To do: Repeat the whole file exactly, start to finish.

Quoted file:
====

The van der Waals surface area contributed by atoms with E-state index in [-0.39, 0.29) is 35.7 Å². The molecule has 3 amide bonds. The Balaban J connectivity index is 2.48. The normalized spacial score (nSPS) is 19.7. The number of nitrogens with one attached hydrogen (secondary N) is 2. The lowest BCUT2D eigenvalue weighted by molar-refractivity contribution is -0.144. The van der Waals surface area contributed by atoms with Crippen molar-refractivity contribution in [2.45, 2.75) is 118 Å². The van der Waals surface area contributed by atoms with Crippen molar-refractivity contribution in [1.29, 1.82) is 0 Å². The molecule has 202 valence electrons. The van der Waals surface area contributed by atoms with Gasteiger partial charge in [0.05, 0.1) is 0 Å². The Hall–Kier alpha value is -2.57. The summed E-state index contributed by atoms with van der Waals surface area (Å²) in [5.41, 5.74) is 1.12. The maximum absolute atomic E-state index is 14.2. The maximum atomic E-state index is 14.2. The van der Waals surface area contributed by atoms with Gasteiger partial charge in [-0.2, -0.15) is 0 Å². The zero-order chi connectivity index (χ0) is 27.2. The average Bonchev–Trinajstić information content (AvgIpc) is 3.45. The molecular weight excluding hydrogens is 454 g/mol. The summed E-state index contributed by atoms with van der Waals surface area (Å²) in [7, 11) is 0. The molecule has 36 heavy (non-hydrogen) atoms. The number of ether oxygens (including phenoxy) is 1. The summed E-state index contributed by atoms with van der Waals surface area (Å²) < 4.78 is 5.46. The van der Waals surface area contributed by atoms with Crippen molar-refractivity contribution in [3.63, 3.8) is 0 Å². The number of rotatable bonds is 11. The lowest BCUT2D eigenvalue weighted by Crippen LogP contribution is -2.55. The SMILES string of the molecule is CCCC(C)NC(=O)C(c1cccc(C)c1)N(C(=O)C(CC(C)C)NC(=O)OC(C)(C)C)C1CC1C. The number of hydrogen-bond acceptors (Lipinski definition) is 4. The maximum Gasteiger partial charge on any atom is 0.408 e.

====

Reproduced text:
The van der Waals surface area contributed by atoms with E-state index in [-0.39, 0.29) is 35.7 Å². The molecule has 3 amide bonds. The Balaban J connectivity index is 2.48. The normalized spacial score (nSPS) is 19.7. The number of nitrogens with one attached hydrogen (secondary N) is 2. The lowest BCUT2D eigenvalue weighted by molar-refractivity contribution is -0.144. The van der Waals surface area contributed by atoms with Crippen molar-refractivity contribution in [2.45, 2.75) is 118 Å². The van der Waals surface area contributed by atoms with Crippen molar-refractivity contribution in [1.29, 1.82) is 0 Å². The molecule has 202 valence electrons. The van der Waals surface area contributed by atoms with Gasteiger partial charge in [0.05, 0.1) is 0 Å². The Hall–Kier alpha value is -2.57. The summed E-state index contributed by atoms with van der Waals surface area (Å²) in [5.41, 5.74) is 1.12. The maximum absolute atomic E-state index is 14.2. The maximum atomic E-state index is 14.2. The van der Waals surface area contributed by atoms with Gasteiger partial charge in [-0.2, -0.15) is 0 Å². The zero-order chi connectivity index (χ0) is 27.2. The average Bonchev–Trinajstić information content (AvgIpc) is 3.45. The molecular weight excluding hydrogens is 454 g/mol. The summed E-state index contributed by atoms with van der Waals surface area (Å²) in [7, 11) is 0. The molecule has 36 heavy (non-hydrogen) atoms. The number of ether oxygens (including phenoxy) is 1. The summed E-state index contributed by atoms with van der Waals surface area (Å²) < 4.78 is 5.46. The van der Waals surface area contributed by atoms with Crippen molar-refractivity contribution in [3.63, 3.8) is 0 Å². The number of rotatable bonds is 11. The lowest BCUT2D eigenvalue weighted by Crippen LogP contribution is -2.55. The SMILES string of the molecule is CCCC(C)NC(=O)C(c1cccc(C)c1)N(C(=O)C(CC(C)C)NC(=O)OC(C)(C)C)C1CC1C. The number of hydrogen-bond acceptors (Lipinski definition) is 4. The maximum Gasteiger partial charge on any atom is 0.408 e.